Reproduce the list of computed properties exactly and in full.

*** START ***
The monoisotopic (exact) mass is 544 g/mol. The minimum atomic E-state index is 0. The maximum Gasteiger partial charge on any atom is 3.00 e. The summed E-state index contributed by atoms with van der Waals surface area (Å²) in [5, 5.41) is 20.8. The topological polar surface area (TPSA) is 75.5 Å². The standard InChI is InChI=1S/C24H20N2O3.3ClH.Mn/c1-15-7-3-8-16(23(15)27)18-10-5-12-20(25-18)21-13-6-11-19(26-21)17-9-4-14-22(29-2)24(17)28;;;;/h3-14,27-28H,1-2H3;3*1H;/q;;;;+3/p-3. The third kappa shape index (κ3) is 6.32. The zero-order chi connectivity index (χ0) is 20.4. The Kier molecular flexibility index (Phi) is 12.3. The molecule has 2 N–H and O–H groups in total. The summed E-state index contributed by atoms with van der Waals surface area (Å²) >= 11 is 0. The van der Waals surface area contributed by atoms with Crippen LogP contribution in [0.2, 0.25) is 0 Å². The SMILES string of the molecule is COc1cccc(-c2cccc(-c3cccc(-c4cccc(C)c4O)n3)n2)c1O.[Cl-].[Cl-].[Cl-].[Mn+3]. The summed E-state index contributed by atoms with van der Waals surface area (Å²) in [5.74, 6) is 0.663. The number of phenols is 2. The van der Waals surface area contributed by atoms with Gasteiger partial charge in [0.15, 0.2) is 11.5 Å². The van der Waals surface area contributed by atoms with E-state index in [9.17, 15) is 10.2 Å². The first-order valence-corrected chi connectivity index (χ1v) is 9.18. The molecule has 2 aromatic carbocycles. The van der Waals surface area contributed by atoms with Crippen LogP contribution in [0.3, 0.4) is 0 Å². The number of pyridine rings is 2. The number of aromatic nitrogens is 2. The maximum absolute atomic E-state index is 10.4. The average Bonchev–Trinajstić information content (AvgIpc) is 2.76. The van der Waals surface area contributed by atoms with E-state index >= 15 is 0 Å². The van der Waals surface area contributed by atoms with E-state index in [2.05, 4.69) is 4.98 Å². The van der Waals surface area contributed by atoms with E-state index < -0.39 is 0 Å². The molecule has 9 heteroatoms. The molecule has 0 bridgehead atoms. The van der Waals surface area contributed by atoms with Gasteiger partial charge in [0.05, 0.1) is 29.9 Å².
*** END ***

The monoisotopic (exact) mass is 544 g/mol. The minimum atomic E-state index is 0. The maximum Gasteiger partial charge on any atom is 3.00 e. The summed E-state index contributed by atoms with van der Waals surface area (Å²) in [5, 5.41) is 20.8. The topological polar surface area (TPSA) is 75.5 Å². The standard InChI is InChI=1S/C24H20N2O3.3ClH.Mn/c1-15-7-3-8-16(23(15)27)18-10-5-12-20(25-18)21-13-6-11-19(26-21)17-9-4-14-22(29-2)24(17)28;;;;/h3-14,27-28H,1-2H3;3*1H;/q;;;;+3/p-3. The third kappa shape index (κ3) is 6.32. The zero-order chi connectivity index (χ0) is 20.4. The Kier molecular flexibility index (Phi) is 12.3. The molecule has 2 N–H and O–H groups in total. The summed E-state index contributed by atoms with van der Waals surface area (Å²) >= 11 is 0. The van der Waals surface area contributed by atoms with Crippen LogP contribution in [0.2, 0.25) is 0 Å². The SMILES string of the molecule is COc1cccc(-c2cccc(-c3cccc(-c4cccc(C)c4O)n3)n2)c1O.[Cl-].[Cl-].[Cl-].[Mn+3]. The summed E-state index contributed by atoms with van der Waals surface area (Å²) in [5.74, 6) is 0.663. The number of phenols is 2. The van der Waals surface area contributed by atoms with Gasteiger partial charge in [0.15, 0.2) is 11.5 Å². The van der Waals surface area contributed by atoms with E-state index in [9.17, 15) is 10.2 Å². The first-order valence-corrected chi connectivity index (χ1v) is 9.18. The molecule has 2 aromatic carbocycles. The van der Waals surface area contributed by atoms with Crippen LogP contribution in [0.3, 0.4) is 0 Å². The number of pyridine rings is 2. The number of aromatic nitrogens is 2. The maximum absolute atomic E-state index is 10.4. The average Bonchev–Trinajstić information content (AvgIpc) is 2.76. The van der Waals surface area contributed by atoms with E-state index >= 15 is 0 Å². The van der Waals surface area contributed by atoms with E-state index in [2.05, 4.69) is 4.98 Å². The van der Waals surface area contributed by atoms with E-state index < -0.39 is 0 Å². The molecule has 9 heteroatoms. The molecule has 0 bridgehead atoms. The van der Waals surface area contributed by atoms with Gasteiger partial charge in [0.05, 0.1) is 29.9 Å².